UT business students and alumnus bring panic to Austin with their puzzles

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Business seniors Robert Ma and Leo Chen supervise participants in their live escape game, the Austin Panic Room.

Photo Credit: Griffin Smith | Daily Texan Staff

There are 30 seconds left. A team of eight people frantically attempts to solve a collection of puzzles and codes while encased in a small, dark and decrepit house, hoping to unlock multiple padlocks and successfully escape the Austin Panic Room. 

Four UT business seniors — Sean Shen, Robert Ma, Leo Chen and Shannon Wey — paired with UT business alumnus Henry Shi to found the Austin Panic Room in September. Teams try to solve puzzles that lead to clues hidden around the room. If the team correctly answers all the puzzles, it is able to unlock exit doors. 

Cameras inside the room allow the co-founders to monitor what happens and, when needed, offer guidance over walkie-talkies. The founders, who said only 5 percent of participants are able to escape the room within the one-hour time limit, declined to comment on the puzzles’ specifics to keep the clues a mystery.  

“It’s an opportunity for people to come together and really work on their teamwork and logical reasoning,” Shen said. “Especially in a society where everyone is in front of a screen, it’s a chance to do something fun [and] something interactive.”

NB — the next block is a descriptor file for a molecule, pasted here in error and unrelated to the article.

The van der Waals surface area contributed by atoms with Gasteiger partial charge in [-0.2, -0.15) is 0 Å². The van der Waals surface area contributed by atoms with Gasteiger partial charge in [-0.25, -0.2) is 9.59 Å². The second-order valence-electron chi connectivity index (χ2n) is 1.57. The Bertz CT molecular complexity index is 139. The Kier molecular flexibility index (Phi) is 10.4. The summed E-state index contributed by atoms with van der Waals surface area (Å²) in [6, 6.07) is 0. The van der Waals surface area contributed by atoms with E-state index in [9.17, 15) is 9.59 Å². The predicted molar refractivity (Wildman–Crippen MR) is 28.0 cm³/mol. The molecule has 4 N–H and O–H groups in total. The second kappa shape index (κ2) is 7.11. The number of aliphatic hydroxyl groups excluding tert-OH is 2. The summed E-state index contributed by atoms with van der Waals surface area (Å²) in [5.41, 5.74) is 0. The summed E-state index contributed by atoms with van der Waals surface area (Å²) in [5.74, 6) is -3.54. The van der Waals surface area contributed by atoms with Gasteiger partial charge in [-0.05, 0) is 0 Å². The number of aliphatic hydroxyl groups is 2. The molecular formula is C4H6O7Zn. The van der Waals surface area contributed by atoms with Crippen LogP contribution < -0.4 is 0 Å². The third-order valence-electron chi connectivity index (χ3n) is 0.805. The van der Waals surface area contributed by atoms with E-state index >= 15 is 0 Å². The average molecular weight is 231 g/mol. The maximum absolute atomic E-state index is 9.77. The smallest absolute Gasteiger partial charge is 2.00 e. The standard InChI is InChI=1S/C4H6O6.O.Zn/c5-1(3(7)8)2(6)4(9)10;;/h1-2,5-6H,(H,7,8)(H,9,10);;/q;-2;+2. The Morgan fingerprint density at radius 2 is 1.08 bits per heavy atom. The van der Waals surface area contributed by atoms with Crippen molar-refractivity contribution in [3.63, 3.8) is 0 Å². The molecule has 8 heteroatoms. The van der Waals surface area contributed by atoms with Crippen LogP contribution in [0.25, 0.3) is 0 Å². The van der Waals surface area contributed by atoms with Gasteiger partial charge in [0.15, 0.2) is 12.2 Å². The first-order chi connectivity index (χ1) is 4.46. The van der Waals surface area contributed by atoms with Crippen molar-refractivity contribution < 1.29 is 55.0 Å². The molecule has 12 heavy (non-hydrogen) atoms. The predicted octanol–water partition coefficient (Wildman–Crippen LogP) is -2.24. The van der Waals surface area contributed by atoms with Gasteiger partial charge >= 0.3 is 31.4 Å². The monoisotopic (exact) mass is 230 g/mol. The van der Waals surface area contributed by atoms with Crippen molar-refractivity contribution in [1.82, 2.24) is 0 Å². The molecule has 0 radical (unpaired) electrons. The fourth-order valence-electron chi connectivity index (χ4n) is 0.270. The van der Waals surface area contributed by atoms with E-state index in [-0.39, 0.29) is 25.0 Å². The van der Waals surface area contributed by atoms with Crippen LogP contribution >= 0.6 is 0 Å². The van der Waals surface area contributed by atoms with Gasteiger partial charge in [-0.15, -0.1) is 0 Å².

The idea for the Austin Panic Room came to the four students after they participated in the Ernst & Young Beam Abroad Case Competition and won a trip to London over spring break.  

“We thought it was just such a cool game,” Ma said. “It was like nothing we’d ever been exposed to. It’s such a different way of having fun.”

From there, they scouted potential real estate until they found their current location in East Austin, not far from campus. The team split the costs and used their own personal funds to begin their business. 

“It’s definitely been a challenge,” Chen said. “You don’t really learn the entrepreneurship side of business in McCombs, so it’s really awesome getting that firsthand experience,”

By next month, the group plans to hire more employees and open a second room for increased capacity. Ma and Shen said they were surprised that their customers were not just students but also tourists and corporate teams. The attraction now ranks 20th on TripAdvisor. 

To ensure their customers will return, the founders create and write different interactive stories and puzzles every six months.   

“We write out these puzzles and, of course, know how to solve them,” Shen said. “But the greatest thing is just watching people do things and try to solve in ways that are so different.” 

As far as the future is concerned, the founders hope to reach more people and eventually open up additional locations around Austin, San Antonio and Dallas. 

“There’s been a lot of ups and downs, but none of us came into this with the mind-set that we were going to make a million dollars,” Ma said. “It’s about the learning experience, what we can take away from it and what we can provide for people. Sure, we want to be profitable, but, at the end of the day, we’re all looking to accomplish more than just
making money.”